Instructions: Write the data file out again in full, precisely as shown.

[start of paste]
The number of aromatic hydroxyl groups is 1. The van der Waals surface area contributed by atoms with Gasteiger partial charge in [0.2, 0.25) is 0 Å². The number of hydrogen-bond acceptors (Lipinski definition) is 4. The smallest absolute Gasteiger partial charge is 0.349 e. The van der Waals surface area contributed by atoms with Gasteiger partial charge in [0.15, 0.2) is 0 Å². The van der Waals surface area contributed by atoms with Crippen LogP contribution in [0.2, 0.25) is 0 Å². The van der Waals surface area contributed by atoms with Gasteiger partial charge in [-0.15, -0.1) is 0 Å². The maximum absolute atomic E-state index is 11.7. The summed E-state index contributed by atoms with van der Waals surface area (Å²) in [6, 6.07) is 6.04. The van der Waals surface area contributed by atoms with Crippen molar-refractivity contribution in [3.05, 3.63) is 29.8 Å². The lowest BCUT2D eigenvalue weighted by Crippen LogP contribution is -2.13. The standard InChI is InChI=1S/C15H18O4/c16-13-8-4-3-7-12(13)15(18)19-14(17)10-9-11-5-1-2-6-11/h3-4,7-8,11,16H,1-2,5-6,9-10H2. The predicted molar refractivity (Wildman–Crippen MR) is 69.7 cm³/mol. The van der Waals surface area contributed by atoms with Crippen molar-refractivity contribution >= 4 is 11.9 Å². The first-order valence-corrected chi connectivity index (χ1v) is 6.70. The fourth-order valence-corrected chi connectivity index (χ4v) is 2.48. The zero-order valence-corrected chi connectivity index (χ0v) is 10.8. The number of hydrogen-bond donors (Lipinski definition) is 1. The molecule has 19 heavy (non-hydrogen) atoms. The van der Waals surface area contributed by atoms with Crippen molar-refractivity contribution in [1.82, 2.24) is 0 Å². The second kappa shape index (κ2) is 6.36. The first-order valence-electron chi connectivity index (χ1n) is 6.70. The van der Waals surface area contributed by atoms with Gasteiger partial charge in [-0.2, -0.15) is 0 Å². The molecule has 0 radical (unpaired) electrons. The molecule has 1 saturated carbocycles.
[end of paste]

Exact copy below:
The number of aromatic hydroxyl groups is 1. The van der Waals surface area contributed by atoms with Gasteiger partial charge in [0.2, 0.25) is 0 Å². The number of hydrogen-bond acceptors (Lipinski definition) is 4. The smallest absolute Gasteiger partial charge is 0.349 e. The van der Waals surface area contributed by atoms with Gasteiger partial charge in [0.15, 0.2) is 0 Å². The van der Waals surface area contributed by atoms with Crippen LogP contribution in [0.2, 0.25) is 0 Å². The van der Waals surface area contributed by atoms with Gasteiger partial charge in [-0.15, -0.1) is 0 Å². The maximum absolute atomic E-state index is 11.7. The summed E-state index contributed by atoms with van der Waals surface area (Å²) in [6, 6.07) is 6.04. The van der Waals surface area contributed by atoms with Crippen molar-refractivity contribution in [3.05, 3.63) is 29.8 Å². The lowest BCUT2D eigenvalue weighted by Crippen LogP contribution is -2.13. The standard InChI is InChI=1S/C15H18O4/c16-13-8-4-3-7-12(13)15(18)19-14(17)10-9-11-5-1-2-6-11/h3-4,7-8,11,16H,1-2,5-6,9-10H2. The predicted molar refractivity (Wildman–Crippen MR) is 69.7 cm³/mol. The van der Waals surface area contributed by atoms with Crippen molar-refractivity contribution >= 4 is 11.9 Å². The first-order valence-corrected chi connectivity index (χ1v) is 6.70. The fourth-order valence-corrected chi connectivity index (χ4v) is 2.48. The zero-order valence-corrected chi connectivity index (χ0v) is 10.8. The number of hydrogen-bond donors (Lipinski definition) is 1. The molecule has 19 heavy (non-hydrogen) atoms. The van der Waals surface area contributed by atoms with Crippen molar-refractivity contribution in [1.82, 2.24) is 0 Å². The second kappa shape index (κ2) is 6.36. The first-order valence-electron chi connectivity index (χ1n) is 6.70. The van der Waals surface area contributed by atoms with Gasteiger partial charge in [-0.2, -0.15) is 0 Å². The molecule has 0 radical (unpaired) electrons. The molecule has 1 saturated carbocycles.